[Bioperl-l] Unwise elimination of nodes in B:T:Node::remove_Descendent?

Mark A. Jensen maj at fortinbras.us
Fri Feb 6 00:49:12 EST 2009


Hi All, 

This is a pedantic one, but it addresses a relatively
deep (or capricious?) choice made in the Node.pm code. 
Please bear with me.

Background- I was trolling the archive for good scraps
(dumpster-diving, if you will), and came upon this
candidate:

"branch length score - total length of the spanning subtree"
http://lists.open-bio.org/pipermail/bioperl-l/2008-March/027279.html

Briefly, the question was, how do you get the total branch 
length of a subtree, and the solutions discussed involved 
using splice() to edit the tree, either by explicitly choosing
the subtree nodes (-keep_id) or removing the other nodes
(-remove_id), then performing total_branch_length() on the 
edited tree. 

Looking over the code, I saw two bugs. One was in the 
ultimate "solution" in the thread. Deeper than that is 
what I think is a problem in B:T:Node::remove_Descendent.

The question-asker, Daniel G., wrote the following:

(using the example tree I have painstakingly rendered
below, only to be destroyed by my proportional font):

A   B   C   D   E
|5  |5  |4  |4  |
\   /   \   /   /
  x       y    /
  |2      |1  /
  \       /  / 
   \    _/  / 10
    \  /   /
     z    /
     |3  /
      \ /
      ROOT

> Daniel Gerlach wrote:
> Thanks for the quick answer. I tried:
> 
> use Bio::TreeIO;
> my $treeio = Bio::TreeIO->new(-format => 'newick',
>                    -fh => \*DATA);
> my $tree = $treeio->next_tree;
> print $tree->total_branch_length,"\n";
> $tree->splice(-keep_id => [A,B,E]);
> print $tree->total_branch_length,"\n";
> 
> __DATA__
> (((A:5,B:5)x:2,(C:4,D:4)y:1)z:3,E:10);
> 
> Which gives me the message "MSG: After splicing, the original root was 
> removed but there are multiple candidates for the new root!" however the 
> root E was not removed.
> 
> If I do it the complementary way by splicing out all unwanted nodes - 
> splice(-remove_id => [C,D]) - I get what I want:
> 
> 34
> 25

The first problem was that the "complementary approaches" didn't give 
the same answer, and one threw an error. This is the bug in the 
code above. If you look at the tree, the nodes he really wants to keep are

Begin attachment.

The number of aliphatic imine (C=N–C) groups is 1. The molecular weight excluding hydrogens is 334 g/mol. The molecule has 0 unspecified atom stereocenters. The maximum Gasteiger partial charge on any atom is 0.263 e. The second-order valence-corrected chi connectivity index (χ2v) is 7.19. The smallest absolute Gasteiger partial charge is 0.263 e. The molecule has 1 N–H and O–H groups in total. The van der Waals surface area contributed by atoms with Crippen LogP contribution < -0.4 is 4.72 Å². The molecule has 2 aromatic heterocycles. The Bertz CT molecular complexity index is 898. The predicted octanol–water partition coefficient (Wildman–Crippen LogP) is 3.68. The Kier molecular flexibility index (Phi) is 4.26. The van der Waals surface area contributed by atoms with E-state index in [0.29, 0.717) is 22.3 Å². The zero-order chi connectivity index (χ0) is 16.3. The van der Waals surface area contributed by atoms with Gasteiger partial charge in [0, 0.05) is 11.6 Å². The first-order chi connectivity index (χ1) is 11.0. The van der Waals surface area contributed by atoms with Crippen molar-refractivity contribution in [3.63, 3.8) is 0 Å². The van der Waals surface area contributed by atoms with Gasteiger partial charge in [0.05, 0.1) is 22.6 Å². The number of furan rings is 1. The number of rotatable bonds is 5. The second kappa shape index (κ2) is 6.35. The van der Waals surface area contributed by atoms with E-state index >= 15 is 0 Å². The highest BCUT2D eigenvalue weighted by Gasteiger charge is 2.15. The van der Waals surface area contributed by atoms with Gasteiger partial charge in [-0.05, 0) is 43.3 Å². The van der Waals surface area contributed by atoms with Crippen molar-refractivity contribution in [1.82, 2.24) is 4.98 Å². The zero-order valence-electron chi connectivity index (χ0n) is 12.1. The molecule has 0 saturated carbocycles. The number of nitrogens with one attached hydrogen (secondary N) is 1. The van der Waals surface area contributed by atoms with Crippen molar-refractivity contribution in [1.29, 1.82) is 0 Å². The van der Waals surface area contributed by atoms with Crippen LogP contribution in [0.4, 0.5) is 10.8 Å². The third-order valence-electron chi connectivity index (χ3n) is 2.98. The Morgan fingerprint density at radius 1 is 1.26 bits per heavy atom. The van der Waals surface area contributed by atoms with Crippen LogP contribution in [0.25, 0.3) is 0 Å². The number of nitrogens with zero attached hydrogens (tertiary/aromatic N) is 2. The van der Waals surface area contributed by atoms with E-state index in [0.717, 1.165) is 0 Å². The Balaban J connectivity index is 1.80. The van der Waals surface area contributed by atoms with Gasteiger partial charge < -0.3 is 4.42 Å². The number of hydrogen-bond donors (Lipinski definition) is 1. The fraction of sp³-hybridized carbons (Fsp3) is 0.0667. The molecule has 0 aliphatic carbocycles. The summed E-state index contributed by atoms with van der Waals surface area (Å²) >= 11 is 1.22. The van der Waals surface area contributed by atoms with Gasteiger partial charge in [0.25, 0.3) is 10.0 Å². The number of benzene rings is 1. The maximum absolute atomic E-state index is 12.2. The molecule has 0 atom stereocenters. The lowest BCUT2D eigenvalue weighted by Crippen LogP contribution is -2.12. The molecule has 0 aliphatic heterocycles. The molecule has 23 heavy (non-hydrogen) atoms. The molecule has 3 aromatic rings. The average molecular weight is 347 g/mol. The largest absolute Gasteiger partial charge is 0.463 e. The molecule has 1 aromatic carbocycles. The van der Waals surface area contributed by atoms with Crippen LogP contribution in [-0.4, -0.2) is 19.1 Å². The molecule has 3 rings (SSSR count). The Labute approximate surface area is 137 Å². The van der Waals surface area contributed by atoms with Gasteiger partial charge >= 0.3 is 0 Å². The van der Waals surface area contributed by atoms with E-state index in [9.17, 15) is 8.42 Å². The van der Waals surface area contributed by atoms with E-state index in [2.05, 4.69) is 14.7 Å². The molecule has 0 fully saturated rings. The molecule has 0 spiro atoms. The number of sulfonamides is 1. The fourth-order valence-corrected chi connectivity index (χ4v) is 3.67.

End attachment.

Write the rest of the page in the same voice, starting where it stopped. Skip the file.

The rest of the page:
the leaves [A,B,E], *plus* the internal nodes [x,y,z]; that is...

 $tree->splice(-keep_id=>[A,B,E,x,'y',z])
 $tree->total_branch_length

doesn't throw and returns 25, which is correct. 

The second problem is that removing [C, D] also gives him 25, which is
what he wanted, but is not correct. If the node 'y' remains in the 
tree after removing C and D, then the branch length should be 
26 (z-y branch). 

The problem arises in this code at the end of remove_Descendent:

  # remove unecessary nodes if we have removed the part |||Node.pm LINE 272
  # which branches.
    my $a1 = $self->ancestor;   
    if( $a1 ) {
        my $bl = $self->branch_length || 0;
        my @d = $self->each_Descendent;
        if (scalar @d == 1) {
     $d[0]->branch_length($bl + ($d[0]->branch_length || 0));
     $a1->add_Descendent($d[0]);
     $a1->remove_Descendent($self);
        }
    }

When node C is removed from the example tree, the node 'y' is removed
by this code apparently as a convenience. But this node is obviously
not 'unnecessary', any more than the root of a bifurcating tree is
unnecessary, which also is of order 2 and not 1 or 3 like good
self-respecting nodes are. 

When I comment out the above remove_Descendent fragment, the following
code

 use Bio::TreeIO;
 my $treeio = Bio::TreeIO->new(-format => 'newick',
                    -fh => \*DATA);
 my $tree = $treeio->next_tree;
 my $keep_tree = $tree->_clone;
 my $rmv_tree = $tree->_clone;
 print $tree->total_branch_length,"\n";
 $keep_tree->splice(-keep_id => [A,B,x, z,r,E]);
 print $keep_tree->total_branch_length,"\n";
 $rmv_tree->splice(-remove_id => [C,D]);
 print $rmv_tree->total_branch_length,"\n";
 $rmv_tree->splice(-remove_id => ['y']);
 print $rmv_tree->total_branch_length,"\n";
 
 __DATA__
 (((A:5,B:5)x:2,(C:4,D:4)y:1)z:3,E:10)r;

returns

34         # original tree [A,B,C,D,E,x,'y',z,r]
25         # keep desired nodes [A,B,E,x,z,r]
26         # remove [C,D]
25         # remove undesired nodes [C,D,'y']

which is correct.

Question is then, is the removal of "unnecessary nodes" relied upon?
I will run the tests, but my thinking is that even if we get some
fails, those should be dealt with by removing order 2 nodes by 
special request (looks like contract_linear_paths() is the thing to 
use for this). 

cheers and thanks,
MAJ



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